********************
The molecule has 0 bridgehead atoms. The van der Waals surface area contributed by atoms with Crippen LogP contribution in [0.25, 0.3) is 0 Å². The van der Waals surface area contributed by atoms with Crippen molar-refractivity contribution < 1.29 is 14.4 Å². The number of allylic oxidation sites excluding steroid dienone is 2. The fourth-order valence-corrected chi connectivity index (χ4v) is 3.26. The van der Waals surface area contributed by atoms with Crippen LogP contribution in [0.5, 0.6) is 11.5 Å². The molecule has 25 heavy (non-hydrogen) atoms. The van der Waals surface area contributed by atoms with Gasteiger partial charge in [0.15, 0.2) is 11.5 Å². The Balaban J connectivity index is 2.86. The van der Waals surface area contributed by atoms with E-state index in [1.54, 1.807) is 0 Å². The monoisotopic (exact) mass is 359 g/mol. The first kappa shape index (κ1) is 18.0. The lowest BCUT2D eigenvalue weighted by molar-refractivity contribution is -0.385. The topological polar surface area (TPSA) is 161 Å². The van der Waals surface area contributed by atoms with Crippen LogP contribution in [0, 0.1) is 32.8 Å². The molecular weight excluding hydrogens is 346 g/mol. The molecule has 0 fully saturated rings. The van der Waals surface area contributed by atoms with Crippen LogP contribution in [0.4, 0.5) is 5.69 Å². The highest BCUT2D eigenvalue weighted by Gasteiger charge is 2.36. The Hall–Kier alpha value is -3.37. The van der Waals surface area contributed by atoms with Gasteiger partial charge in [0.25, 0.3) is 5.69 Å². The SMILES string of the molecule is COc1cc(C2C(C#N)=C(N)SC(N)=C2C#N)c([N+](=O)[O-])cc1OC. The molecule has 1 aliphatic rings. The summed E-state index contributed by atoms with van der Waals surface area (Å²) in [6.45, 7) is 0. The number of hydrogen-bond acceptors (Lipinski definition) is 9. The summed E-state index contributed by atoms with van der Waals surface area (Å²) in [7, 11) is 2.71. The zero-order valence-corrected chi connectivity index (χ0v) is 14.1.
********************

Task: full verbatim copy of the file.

The molecule has 0 bridgehead atoms. The van der Waals surface area contributed by atoms with Crippen LogP contribution in [0.25, 0.3) is 0 Å². The van der Waals surface area contributed by atoms with Crippen molar-refractivity contribution < 1.29 is 14.4 Å². The number of allylic oxidation sites excluding steroid dienone is 2. The fourth-order valence-corrected chi connectivity index (χ4v) is 3.26. The van der Waals surface area contributed by atoms with Crippen LogP contribution in [0.5, 0.6) is 11.5 Å². The molecule has 25 heavy (non-hydrogen) atoms. The van der Waals surface area contributed by atoms with Gasteiger partial charge in [0.15, 0.2) is 11.5 Å². The Balaban J connectivity index is 2.86. The van der Waals surface area contributed by atoms with E-state index in [1.54, 1.807) is 0 Å². The monoisotopic (exact) mass is 359 g/mol. The first kappa shape index (κ1) is 18.0. The lowest BCUT2D eigenvalue weighted by molar-refractivity contribution is -0.385. The topological polar surface area (TPSA) is 161 Å². The van der Waals surface area contributed by atoms with Crippen LogP contribution in [0, 0.1) is 32.8 Å². The molecular weight excluding hydrogens is 346 g/mol. The molecule has 0 fully saturated rings. The van der Waals surface area contributed by atoms with Crippen LogP contribution in [0.4, 0.5) is 5.69 Å². The highest BCUT2D eigenvalue weighted by Gasteiger charge is 2.36. The Hall–Kier alpha value is -3.37. The van der Waals surface area contributed by atoms with Gasteiger partial charge in [0.25, 0.3) is 5.69 Å². The SMILES string of the molecule is COc1cc(C2C(C#N)=C(N)SC(N)=C2C#N)c([N+](=O)[O-])cc1OC. The molecule has 1 aliphatic rings. The summed E-state index contributed by atoms with van der Waals surface area (Å²) in [6.45, 7) is 0. The number of hydrogen-bond acceptors (Lipinski definition) is 9. The summed E-state index contributed by atoms with van der Waals surface area (Å²) in [7, 11) is 2.71. The zero-order valence-corrected chi connectivity index (χ0v) is 14.1.